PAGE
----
Sound Bites

Learn public speaking tips and how to be a better presenter to maximize your public speaking experience. Sound Bites is written by staff, experts in public speaking, professional speakers, and speakers.

  • How to Turn Speaking Opportunities into Massive Amounts of New Business

    July 31, 2017

    Tom KellyI’ve been offering my talents as a pro bono speaker for groups in the Chicago area that are looking for a great speaker, but may not have the financial resources to pay my regular speaking fee.

    I often get asked the obvious question, “Why would you want to speak for free?” I think it’s a great question, especially because, as a business coach, I always teach my clients never to undervalue their talents and services that they provide to their clients. My answer to that question may surprise you, as even though I’m not getting paid directly by the groups to whom I speak, I get paid in many other ways that far exceed my normal speaking fees.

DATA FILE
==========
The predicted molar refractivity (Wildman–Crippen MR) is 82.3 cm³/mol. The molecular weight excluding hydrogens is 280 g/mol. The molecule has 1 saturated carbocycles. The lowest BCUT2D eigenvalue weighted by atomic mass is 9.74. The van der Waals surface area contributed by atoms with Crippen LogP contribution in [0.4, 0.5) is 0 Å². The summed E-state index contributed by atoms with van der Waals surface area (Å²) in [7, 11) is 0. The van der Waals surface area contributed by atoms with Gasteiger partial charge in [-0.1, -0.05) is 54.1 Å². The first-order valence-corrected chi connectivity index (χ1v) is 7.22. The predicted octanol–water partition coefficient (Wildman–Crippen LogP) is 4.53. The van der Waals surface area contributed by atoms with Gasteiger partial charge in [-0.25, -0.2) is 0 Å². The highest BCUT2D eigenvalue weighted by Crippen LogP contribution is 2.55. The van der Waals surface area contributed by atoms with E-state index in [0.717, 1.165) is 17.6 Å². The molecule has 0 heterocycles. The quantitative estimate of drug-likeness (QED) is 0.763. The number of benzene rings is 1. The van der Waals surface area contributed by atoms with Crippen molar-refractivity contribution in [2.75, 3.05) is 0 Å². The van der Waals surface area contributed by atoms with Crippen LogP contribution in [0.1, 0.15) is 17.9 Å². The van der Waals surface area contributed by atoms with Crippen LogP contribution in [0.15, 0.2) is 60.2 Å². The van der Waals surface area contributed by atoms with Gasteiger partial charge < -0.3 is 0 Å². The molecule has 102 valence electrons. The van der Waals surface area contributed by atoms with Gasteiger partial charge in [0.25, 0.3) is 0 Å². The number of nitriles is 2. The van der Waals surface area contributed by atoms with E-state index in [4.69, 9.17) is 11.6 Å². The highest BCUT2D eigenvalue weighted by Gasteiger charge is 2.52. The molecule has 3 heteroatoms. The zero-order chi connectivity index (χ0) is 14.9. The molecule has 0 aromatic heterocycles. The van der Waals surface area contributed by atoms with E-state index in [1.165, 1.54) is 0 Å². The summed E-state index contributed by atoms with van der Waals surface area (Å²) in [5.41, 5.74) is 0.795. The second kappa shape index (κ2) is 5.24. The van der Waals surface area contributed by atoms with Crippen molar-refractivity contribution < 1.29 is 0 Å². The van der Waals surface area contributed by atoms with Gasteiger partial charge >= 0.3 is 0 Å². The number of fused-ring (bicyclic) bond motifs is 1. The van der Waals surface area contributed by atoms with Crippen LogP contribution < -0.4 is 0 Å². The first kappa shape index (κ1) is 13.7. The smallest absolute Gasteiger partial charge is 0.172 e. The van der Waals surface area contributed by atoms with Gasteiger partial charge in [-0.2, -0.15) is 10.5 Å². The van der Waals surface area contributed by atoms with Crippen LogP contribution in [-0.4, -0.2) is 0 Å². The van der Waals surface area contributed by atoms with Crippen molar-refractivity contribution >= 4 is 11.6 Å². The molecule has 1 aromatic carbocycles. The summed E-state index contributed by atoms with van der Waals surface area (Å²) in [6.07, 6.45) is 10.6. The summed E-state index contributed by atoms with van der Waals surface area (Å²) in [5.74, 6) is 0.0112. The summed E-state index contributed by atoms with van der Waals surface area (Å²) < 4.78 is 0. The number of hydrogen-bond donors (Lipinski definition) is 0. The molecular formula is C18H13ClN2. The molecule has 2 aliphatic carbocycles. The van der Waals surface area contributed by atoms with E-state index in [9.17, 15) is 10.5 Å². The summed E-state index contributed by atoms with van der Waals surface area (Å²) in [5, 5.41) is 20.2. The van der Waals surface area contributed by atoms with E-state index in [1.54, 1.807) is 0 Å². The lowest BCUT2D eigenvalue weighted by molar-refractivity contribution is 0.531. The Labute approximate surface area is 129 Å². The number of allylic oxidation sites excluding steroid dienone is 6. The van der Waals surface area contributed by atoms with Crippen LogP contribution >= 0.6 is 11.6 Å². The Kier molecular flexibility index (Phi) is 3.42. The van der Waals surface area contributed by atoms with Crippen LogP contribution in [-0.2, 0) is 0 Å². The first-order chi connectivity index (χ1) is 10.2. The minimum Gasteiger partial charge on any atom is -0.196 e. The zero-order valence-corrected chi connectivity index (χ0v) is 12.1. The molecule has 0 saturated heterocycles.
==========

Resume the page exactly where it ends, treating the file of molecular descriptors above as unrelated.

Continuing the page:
Here are just a couple of reasons that you should really consider waiving your normal speaking fee and becoming a “free speaker”:


  • No-Fee Public Speaking Yields Wonderful Advantages

    Ginny RichardsonPublic speaking. One end of the spectrum is you’d rather be tortured for eternity. The other end is having a professional speaker’s bureau represent you charging thousands of dollars per speech. There is life in the middle, however, and that’s the subject of this column.

    Many people find that no-fee public speaking yields wonderful advantages both personally and professionally. First of all, it’s terrific public relations. Second, it’s networking at its finest, and third, it’s goodwill and community service.

    If you have tinkered with the idea, consider researching a topic, outlining, rehearsing and giving it a whirl!

    Let me relate a story. For almost seven years, I’ve been presenting my crash course in how to get free publicity from newspapers, radio and television. Each time I agree to speak, I drive off to the engagement mumbling and grumbling. After all, I’ve had to a.) get up at an ungodly hour of the morning, or b.) leave my office and the many projects on the desk, and c.) take time to brush up and rehearse. (more…)